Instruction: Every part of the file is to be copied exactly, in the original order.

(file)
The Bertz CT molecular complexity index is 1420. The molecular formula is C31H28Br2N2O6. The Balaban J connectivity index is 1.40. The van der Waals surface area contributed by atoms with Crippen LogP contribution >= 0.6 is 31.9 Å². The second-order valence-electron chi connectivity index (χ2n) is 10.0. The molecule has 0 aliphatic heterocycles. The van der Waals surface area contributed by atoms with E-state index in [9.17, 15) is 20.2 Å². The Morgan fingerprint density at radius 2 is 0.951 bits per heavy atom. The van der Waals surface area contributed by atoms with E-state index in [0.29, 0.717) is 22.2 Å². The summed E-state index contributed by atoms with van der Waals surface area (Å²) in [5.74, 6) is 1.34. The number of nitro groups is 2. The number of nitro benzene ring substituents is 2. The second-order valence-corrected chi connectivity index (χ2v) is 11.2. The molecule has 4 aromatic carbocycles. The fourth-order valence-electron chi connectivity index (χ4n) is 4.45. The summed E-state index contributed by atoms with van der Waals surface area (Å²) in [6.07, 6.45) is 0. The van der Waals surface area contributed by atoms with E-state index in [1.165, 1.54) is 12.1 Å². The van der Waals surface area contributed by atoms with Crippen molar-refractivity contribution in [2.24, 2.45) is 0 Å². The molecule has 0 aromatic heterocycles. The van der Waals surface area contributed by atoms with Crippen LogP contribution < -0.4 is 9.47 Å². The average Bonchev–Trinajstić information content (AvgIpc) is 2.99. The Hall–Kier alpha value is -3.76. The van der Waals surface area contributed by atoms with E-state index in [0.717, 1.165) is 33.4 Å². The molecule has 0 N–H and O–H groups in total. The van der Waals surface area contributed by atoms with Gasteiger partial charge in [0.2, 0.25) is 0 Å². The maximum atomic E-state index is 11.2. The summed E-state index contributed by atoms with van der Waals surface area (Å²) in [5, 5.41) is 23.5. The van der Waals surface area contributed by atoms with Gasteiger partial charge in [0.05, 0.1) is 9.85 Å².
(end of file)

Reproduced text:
The Bertz CT molecular complexity index is 1420. The molecular formula is C31H28Br2N2O6. The Balaban J connectivity index is 1.40. The van der Waals surface area contributed by atoms with Crippen LogP contribution >= 0.6 is 31.9 Å². The second-order valence-electron chi connectivity index (χ2n) is 10.0. The molecule has 0 aliphatic heterocycles. The van der Waals surface area contributed by atoms with E-state index in [9.17, 15) is 20.2 Å². The Morgan fingerprint density at radius 2 is 0.951 bits per heavy atom. The van der Waals surface area contributed by atoms with E-state index in [0.29, 0.717) is 22.2 Å². The summed E-state index contributed by atoms with van der Waals surface area (Å²) in [5.74, 6) is 1.34. The number of nitro groups is 2. The number of nitro benzene ring substituents is 2. The second-order valence-corrected chi connectivity index (χ2v) is 11.2. The molecule has 4 aromatic carbocycles. The fourth-order valence-electron chi connectivity index (χ4n) is 4.45. The summed E-state index contributed by atoms with van der Waals surface area (Å²) in [6.07, 6.45) is 0. The van der Waals surface area contributed by atoms with E-state index in [1.165, 1.54) is 12.1 Å². The van der Waals surface area contributed by atoms with Crippen molar-refractivity contribution in [2.24, 2.45) is 0 Å². The molecule has 0 aromatic heterocycles. The van der Waals surface area contributed by atoms with Crippen LogP contribution < -0.4 is 9.47 Å². The average Bonchev–Trinajstić information content (AvgIpc) is 2.99. The Hall–Kier alpha value is -3.76. The van der Waals surface area contributed by atoms with E-state index in [0.717, 1.165) is 33.4 Å². The molecule has 0 N–H and O–H groups in total. The van der Waals surface area contributed by atoms with Gasteiger partial charge in [0.2, 0.25) is 0 Å². The maximum atomic E-state index is 11.2. The summed E-state index contributed by atoms with van der Waals surface area (Å²) in [5, 5.41) is 23.5. The van der Waals surface area contributed by atoms with Gasteiger partial charge in [0.05, 0.1) is 9.85 Å².